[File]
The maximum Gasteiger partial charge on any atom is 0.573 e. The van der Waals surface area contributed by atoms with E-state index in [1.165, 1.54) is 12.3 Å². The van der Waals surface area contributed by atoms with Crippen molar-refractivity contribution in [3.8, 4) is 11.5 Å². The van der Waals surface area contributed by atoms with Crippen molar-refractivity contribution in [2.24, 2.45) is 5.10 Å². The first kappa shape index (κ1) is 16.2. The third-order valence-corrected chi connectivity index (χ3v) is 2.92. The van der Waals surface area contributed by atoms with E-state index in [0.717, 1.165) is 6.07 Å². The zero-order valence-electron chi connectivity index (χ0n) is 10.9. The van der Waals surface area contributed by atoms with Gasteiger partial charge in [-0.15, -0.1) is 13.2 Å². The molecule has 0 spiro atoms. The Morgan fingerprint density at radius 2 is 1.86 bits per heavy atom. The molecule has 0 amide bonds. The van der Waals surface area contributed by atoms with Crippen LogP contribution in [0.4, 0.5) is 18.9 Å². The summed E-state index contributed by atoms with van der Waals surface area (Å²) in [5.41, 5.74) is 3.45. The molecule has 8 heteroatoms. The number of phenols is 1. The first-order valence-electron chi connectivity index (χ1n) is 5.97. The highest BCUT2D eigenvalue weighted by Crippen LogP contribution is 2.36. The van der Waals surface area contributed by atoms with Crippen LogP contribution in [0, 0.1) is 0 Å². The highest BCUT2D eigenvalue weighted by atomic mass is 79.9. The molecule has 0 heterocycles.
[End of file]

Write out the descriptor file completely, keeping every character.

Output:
The maximum Gasteiger partial charge on any atom is 0.573 e. The van der Waals surface area contributed by atoms with E-state index in [1.165, 1.54) is 12.3 Å². The van der Waals surface area contributed by atoms with Crippen molar-refractivity contribution in [3.8, 4) is 11.5 Å². The van der Waals surface area contributed by atoms with Crippen molar-refractivity contribution in [2.24, 2.45) is 5.10 Å². The first kappa shape index (κ1) is 16.2. The third-order valence-corrected chi connectivity index (χ3v) is 2.92. The van der Waals surface area contributed by atoms with E-state index in [0.717, 1.165) is 6.07 Å². The zero-order valence-electron chi connectivity index (χ0n) is 10.9. The van der Waals surface area contributed by atoms with Gasteiger partial charge in [-0.15, -0.1) is 13.2 Å². The molecule has 0 spiro atoms. The Morgan fingerprint density at radius 2 is 1.86 bits per heavy atom. The molecule has 0 amide bonds. The van der Waals surface area contributed by atoms with Crippen LogP contribution in [0.4, 0.5) is 18.9 Å². The summed E-state index contributed by atoms with van der Waals surface area (Å²) in [5.41, 5.74) is 3.45. The molecule has 8 heteroatoms. The number of phenols is 1. The first-order valence-electron chi connectivity index (χ1n) is 5.97. The highest BCUT2D eigenvalue weighted by Crippen LogP contribution is 2.36. The van der Waals surface area contributed by atoms with Crippen LogP contribution in [0, 0.1) is 0 Å². The highest BCUT2D eigenvalue weighted by atomic mass is 79.9. The molecule has 0 heterocycles.